UPDATE - US bio-crop giant says to heed critics
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USA: November 28, 2000
WASHINGTON - Agricultural biotechnology giant Monsanto Co., accused of
being tone deaf about the marketing of its seeds, said Monday it
supported more regulation of bio-crops and would never put human genes
into plants used as food.
The "New Monsanto Pledge" was unveiled by Hendrik Verfaillie, chief
executive of Monsanto, an 85 percent owned subsidiary of Pharmacia
Corp.. He said Monsanto was, "knowingly and deliberately taking a
different path" than in the past.
An early developer of biotechnology in agriculture, Monsanto was blinded
at times by its enthusiasm and did not recognize public skepticism about
the gene-splicing science and its own products, he said.
"When we tried to explain the benefits, the science and the safety, we
did not understand that our tone - our very approach - was seen as
arrogant," Verfaillie said. "We were still in the 'trust me' mode when
the expectation was 'show me'."
The five-part pledge presented by Verfaillie calls for steps that
include creation of an external Biotechnology Advisory Council to
discuss biotech issues, sharing Monsanto research with universities,
supporting a requirement for firms to notify U.S. regulators about plans
to market a biotech product, seeking global standards on biotech seed,
grain and food products, and selling only grain products approved as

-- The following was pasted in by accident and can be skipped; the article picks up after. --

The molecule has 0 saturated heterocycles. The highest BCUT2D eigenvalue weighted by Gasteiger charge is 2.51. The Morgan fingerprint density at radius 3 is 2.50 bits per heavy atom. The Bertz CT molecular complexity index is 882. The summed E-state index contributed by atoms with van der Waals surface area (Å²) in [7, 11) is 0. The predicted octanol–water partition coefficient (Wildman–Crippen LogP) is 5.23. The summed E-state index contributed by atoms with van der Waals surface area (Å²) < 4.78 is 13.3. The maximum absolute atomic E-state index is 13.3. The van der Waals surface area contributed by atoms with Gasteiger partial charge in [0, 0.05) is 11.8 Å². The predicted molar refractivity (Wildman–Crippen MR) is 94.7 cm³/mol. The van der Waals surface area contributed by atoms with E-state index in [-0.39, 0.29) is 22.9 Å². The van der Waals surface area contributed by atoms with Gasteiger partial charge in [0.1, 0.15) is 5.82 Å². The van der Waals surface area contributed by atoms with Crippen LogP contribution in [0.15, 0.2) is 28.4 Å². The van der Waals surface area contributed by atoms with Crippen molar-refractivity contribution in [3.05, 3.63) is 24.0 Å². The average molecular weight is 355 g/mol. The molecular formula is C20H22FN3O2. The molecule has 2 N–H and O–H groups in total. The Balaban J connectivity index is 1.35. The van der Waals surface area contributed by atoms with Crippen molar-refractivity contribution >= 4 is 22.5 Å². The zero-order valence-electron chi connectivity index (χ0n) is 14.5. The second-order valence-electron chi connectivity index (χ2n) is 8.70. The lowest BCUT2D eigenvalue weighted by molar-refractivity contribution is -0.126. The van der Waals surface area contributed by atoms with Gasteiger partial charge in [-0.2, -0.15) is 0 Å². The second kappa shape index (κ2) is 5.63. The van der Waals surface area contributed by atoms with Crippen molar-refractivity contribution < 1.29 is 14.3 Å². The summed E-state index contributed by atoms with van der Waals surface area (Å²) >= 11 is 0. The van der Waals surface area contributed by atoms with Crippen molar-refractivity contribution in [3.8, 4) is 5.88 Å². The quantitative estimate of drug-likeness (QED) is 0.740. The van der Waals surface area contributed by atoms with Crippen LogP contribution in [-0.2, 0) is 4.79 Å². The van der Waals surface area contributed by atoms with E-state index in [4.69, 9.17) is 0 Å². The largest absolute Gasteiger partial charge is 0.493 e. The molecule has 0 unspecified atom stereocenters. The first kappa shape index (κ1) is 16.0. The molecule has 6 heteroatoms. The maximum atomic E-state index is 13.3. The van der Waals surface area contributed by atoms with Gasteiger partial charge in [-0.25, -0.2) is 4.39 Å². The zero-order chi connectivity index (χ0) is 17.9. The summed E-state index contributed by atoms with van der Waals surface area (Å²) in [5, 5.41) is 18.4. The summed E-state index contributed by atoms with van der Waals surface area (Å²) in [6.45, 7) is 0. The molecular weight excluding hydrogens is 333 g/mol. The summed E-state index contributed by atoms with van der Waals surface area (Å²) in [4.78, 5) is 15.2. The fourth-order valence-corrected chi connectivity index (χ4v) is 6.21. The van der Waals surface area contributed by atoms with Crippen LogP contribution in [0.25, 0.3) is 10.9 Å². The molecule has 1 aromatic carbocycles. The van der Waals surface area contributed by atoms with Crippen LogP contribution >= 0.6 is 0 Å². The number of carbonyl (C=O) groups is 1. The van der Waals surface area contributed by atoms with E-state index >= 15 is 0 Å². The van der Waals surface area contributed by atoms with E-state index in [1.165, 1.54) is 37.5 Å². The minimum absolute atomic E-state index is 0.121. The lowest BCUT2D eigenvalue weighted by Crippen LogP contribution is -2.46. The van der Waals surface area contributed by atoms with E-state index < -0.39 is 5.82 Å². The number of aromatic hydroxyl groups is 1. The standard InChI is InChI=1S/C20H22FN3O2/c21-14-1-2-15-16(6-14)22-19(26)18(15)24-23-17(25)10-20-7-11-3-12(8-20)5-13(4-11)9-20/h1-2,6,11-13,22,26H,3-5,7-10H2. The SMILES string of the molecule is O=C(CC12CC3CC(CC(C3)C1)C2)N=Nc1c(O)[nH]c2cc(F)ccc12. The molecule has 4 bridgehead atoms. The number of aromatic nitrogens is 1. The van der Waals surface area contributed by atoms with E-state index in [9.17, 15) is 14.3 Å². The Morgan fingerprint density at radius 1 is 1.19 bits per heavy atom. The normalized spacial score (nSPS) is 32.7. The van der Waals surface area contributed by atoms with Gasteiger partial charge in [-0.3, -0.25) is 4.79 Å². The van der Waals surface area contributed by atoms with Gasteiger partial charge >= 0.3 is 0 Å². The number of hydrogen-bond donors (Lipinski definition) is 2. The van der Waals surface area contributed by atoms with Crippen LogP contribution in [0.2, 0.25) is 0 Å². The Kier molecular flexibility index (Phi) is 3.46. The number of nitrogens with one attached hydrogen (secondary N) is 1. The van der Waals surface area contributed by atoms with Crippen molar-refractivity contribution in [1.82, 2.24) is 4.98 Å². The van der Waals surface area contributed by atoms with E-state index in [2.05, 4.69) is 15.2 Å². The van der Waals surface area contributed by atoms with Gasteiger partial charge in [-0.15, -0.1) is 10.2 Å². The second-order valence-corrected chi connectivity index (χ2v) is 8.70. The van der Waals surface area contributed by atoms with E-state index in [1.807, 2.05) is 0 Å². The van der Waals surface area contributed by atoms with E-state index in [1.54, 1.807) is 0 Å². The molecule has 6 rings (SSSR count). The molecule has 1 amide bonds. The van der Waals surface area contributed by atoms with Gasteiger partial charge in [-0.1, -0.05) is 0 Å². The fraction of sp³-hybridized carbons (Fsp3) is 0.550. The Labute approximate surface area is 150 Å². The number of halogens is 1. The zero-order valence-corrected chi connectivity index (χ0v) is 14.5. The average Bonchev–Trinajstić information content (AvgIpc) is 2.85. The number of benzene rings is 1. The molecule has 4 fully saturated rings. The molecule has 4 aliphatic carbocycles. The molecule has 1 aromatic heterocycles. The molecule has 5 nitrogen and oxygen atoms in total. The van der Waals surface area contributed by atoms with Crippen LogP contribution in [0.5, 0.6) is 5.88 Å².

human food and livestock feed.
The St. Louis-based company also promises not to use "genes taken from
animal or human sources in our agricultural products intended for food
Monsanto also would launch new bio-crops in the United States only if
they have U.S. and Japanese approval for animal feed and human food.
Europe would be included as soon as it establishes a new regulatory
Larry Bohlen of the environmental group Friends of the Earth, who also
spoke at a conference sponsored by Farm Journal magazine, said there was
an emerging "convergence" between biotech firms and critics, such as
requiring all products to have human food and animal feed approval.
Friends of the Earth, a strong biotech critic, wants labeling on all
foods containing biotech ingredients. It also would suspend planting of
so-called Bt crops, which contain a naturally occurring pesticide that
drives off a common cotton and corn pest. Bohlen said prevention of
"bio-pollution" was one of the group's top three goals worldwide.
Story by Charles Abbott
REUTERS NEWS SERVICE
Gary N. Greenberg, MD MPH Sysop / Moderator Occ-Env-Med-L MailList
gary.greenberg at duke.edu Duke Occupat, Environ, Int & Fam Medicine
OEM-L Maillist Website: http://occhealthnews.com